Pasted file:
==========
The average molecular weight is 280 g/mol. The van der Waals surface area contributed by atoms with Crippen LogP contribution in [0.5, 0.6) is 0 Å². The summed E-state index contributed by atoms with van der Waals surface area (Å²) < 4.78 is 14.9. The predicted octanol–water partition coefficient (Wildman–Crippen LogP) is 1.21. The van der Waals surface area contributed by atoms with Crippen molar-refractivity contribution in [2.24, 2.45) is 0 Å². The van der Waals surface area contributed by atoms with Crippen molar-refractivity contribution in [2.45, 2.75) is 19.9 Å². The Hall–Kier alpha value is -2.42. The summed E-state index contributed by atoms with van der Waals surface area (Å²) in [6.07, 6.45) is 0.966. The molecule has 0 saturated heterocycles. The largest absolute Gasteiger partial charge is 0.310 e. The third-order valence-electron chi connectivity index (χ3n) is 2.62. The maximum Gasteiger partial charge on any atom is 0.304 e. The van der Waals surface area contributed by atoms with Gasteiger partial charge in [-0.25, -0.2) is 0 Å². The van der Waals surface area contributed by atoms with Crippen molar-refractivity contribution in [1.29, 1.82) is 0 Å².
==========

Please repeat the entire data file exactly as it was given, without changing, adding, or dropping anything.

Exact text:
The average molecular weight is 280 g/mol. The van der Waals surface area contributed by atoms with Crippen LogP contribution in [0.5, 0.6) is 0 Å². The summed E-state index contributed by atoms with van der Waals surface area (Å²) < 4.78 is 14.9. The predicted octanol–water partition coefficient (Wildman–Crippen LogP) is 1.21. The van der Waals surface area contributed by atoms with Crippen molar-refractivity contribution in [2.24, 2.45) is 0 Å². The van der Waals surface area contributed by atoms with Crippen molar-refractivity contribution in [2.45, 2.75) is 19.9 Å². The Hall–Kier alpha value is -2.42. The summed E-state index contributed by atoms with van der Waals surface area (Å²) in [6.07, 6.45) is 0.966. The molecule has 0 saturated heterocycles. The largest absolute Gasteiger partial charge is 0.310 e. The third-order valence-electron chi connectivity index (χ3n) is 2.62. The maximum Gasteiger partial charge on any atom is 0.304 e. The van der Waals surface area contributed by atoms with Gasteiger partial charge in [-0.25, -0.2) is 0 Å². The van der Waals surface area contributed by atoms with Crippen molar-refractivity contribution in [1.29, 1.82) is 0 Å².